Entering Heath Bunting's site via the front door (http://www.cybercafe.org),
you're reminded that, in terms of form at least, an essential element of comedy
is timing. Very few of the very many pages here exceed 3K, and for that alone, Bunting
deserves some sort of grant from somebody. This is first-class Net-based
work unburdened by megabytes of documentation, etc. - no plug-ins required.
Velocity, a Web slide show of stark black and white images,
actually hits the speed the feature was built for. The
images have been reduced to a minimum of bits for maximum impact.
The ultra-reduced resolution serves the work. Seemingly at
random, "markings," streets outlined by the white stripes of curbs and
arrows against a black blacker than asphalt, are mixed with "tags," most
probably negatives of street graffiti.
Bunting is concerned with setting up networks of communication that wouldn't
exist if the technology he calls on for help were only used in the way in
which they were intended. His primary materials are the public
telephone, the fax machine, email, your basic snail mail, postcards, etc..
The site contains projects, many of them date- time- and place- specific (i.e.,
that are performances in a way), are sketched out in a scrunched-up prose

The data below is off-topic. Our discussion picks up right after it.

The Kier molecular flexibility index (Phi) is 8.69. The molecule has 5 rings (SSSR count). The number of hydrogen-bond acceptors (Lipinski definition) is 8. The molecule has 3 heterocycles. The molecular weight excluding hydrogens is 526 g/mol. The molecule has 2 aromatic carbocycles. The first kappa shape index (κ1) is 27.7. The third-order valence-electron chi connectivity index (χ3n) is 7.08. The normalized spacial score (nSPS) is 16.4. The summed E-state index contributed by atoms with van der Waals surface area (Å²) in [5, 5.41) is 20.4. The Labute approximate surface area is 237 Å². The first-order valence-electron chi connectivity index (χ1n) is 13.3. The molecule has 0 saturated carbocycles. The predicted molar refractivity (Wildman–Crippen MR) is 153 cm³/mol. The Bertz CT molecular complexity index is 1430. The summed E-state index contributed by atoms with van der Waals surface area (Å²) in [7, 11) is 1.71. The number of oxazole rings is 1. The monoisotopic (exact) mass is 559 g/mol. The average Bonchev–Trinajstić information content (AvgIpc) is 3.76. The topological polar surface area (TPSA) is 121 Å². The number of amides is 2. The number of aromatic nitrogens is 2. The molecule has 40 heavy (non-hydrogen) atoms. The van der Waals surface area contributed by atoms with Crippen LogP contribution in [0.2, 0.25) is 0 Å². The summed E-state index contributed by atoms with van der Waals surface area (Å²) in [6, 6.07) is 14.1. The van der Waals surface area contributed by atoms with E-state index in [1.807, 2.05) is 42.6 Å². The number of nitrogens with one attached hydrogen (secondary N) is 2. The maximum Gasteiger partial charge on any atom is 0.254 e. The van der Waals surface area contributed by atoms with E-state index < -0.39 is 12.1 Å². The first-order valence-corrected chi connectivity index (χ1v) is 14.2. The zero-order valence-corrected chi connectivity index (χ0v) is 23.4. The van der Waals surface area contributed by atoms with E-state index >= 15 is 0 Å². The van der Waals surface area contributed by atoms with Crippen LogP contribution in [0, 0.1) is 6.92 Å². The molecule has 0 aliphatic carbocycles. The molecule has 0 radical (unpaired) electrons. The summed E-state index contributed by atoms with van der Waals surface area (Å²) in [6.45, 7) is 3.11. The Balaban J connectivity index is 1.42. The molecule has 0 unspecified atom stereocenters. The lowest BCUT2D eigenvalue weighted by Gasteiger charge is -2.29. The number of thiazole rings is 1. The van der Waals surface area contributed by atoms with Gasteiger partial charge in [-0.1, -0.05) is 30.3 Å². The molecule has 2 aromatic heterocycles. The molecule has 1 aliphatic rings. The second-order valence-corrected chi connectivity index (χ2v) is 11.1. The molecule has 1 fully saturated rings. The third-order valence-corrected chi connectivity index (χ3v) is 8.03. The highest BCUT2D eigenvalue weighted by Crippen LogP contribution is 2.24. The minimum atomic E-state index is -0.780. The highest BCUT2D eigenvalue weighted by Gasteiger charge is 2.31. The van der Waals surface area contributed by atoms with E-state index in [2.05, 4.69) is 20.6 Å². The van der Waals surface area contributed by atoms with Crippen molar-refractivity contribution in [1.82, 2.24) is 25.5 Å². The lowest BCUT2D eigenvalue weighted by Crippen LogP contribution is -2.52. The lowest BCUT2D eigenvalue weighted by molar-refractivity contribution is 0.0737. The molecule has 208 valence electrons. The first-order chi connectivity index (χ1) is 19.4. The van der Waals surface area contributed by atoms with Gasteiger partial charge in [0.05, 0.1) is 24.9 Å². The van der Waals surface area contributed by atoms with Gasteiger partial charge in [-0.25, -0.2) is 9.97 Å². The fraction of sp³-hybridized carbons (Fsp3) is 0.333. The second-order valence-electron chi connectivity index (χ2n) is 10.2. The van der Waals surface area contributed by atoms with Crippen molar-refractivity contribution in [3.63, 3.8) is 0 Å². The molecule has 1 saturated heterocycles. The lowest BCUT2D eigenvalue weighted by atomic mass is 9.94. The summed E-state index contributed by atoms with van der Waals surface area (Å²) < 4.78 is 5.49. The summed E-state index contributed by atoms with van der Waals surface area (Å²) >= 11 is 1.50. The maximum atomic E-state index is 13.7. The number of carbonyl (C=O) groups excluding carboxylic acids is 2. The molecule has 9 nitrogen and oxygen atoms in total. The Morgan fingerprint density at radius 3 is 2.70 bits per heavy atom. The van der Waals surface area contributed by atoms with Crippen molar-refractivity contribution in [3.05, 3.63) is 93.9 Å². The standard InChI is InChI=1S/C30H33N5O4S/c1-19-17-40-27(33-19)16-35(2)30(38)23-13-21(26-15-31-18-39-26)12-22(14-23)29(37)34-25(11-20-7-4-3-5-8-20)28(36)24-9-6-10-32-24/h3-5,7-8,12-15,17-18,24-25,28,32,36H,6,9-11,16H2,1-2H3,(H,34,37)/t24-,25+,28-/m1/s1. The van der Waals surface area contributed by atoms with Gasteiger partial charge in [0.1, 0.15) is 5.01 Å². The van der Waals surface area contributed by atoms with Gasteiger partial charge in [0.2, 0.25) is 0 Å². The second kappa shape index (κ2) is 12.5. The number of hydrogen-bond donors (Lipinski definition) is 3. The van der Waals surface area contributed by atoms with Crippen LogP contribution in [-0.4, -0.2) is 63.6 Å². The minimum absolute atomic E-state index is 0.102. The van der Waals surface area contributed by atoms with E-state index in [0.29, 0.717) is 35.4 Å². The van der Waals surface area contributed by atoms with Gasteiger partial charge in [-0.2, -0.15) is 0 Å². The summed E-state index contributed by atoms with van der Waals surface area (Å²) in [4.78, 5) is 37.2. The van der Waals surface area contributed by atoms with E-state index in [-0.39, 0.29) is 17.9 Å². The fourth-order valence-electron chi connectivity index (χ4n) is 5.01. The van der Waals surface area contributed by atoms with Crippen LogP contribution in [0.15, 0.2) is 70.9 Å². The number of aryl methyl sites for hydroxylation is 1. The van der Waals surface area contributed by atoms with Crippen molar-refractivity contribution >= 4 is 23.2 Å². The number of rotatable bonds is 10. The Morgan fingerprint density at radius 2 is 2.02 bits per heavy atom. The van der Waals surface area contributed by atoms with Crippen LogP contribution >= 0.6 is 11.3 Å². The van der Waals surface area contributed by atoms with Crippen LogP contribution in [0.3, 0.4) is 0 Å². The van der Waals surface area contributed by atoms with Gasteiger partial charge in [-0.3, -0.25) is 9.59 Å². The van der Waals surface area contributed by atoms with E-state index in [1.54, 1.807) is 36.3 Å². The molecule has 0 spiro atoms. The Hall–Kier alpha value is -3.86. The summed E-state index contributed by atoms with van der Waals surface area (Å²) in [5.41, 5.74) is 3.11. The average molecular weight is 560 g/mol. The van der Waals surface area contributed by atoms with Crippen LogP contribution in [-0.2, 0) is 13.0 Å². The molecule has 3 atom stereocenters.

broken into lines that looks like poetry:
"peace and harmony vs destraction to destruction.
language from - mortality inspired fear,
creates desire for - unification via language."
Bunting's intentions border on piracy, so his venture into radio with a
project called cybercafe FM seems only natural. Surfers can tune in that day
via the telephone and effect the broadcast.
Bunting uses the Web as an interface to create private networks among friends,
acquaintances and total strangers. Surfers fill out forms to call someone up,
send a postcard… or write an email with a message that's already been sketched out.
My favorite is the Tokyo subway sign project. Bunting introduces the
idea behind it with these words:
"when I arrived at the airport there were lots of people holding up sings
with peoples names on them. there was not one for me, this made me a little sad."
Surfers can fill out Webs form with a message for somebody at
a specified subway station in Tokyo; a sign will be held up
for them and the message delivered. You can check the results, and the one
right at the top…
"to: the suited man
from: Goeff in Derby
message: Im sorry about yesterday, perhaps we can try again.
Do you think you are doing the right thing?"
Heath Bunting is reminding us with a sly wink of the vital human need of the
unexpected. And its often hilarious results.